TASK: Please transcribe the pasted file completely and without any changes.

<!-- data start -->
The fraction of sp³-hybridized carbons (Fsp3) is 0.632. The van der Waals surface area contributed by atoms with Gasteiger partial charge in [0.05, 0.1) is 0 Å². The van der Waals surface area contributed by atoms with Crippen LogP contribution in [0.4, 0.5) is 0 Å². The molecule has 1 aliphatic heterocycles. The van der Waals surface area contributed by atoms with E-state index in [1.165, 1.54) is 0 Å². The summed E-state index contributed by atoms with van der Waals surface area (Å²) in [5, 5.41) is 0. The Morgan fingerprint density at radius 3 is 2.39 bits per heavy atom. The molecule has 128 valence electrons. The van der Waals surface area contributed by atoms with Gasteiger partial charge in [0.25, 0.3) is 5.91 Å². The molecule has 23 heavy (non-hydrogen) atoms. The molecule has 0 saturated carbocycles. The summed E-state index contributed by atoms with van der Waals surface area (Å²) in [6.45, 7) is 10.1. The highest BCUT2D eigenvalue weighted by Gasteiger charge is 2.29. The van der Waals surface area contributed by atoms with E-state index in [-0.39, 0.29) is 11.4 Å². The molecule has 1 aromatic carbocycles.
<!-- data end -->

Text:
The fraction of sp³-hybridized carbons (Fsp3) is 0.632. The van der Waals surface area contributed by atoms with Gasteiger partial charge in [0.05, 0.1) is 0 Å². The van der Waals surface area contributed by atoms with Crippen LogP contribution in [0.4, 0.5) is 0 Å². The molecule has 1 aliphatic heterocycles. The van der Waals surface area contributed by atoms with E-state index in [1.165, 1.54) is 0 Å². The summed E-state index contributed by atoms with van der Waals surface area (Å²) in [5, 5.41) is 0. The Morgan fingerprint density at radius 3 is 2.39 bits per heavy atom. The molecule has 128 valence electrons. The van der Waals surface area contributed by atoms with Gasteiger partial charge in [0.25, 0.3) is 5.91 Å². The molecule has 23 heavy (non-hydrogen) atoms. The molecule has 0 saturated carbocycles. The summed E-state index contributed by atoms with van der Waals surface area (Å²) in [6.45, 7) is 10.1. The highest BCUT2D eigenvalue weighted by Gasteiger charge is 2.29. The van der Waals surface area contributed by atoms with E-state index in [-0.39, 0.29) is 11.4 Å². The molecule has 1 aromatic carbocycles.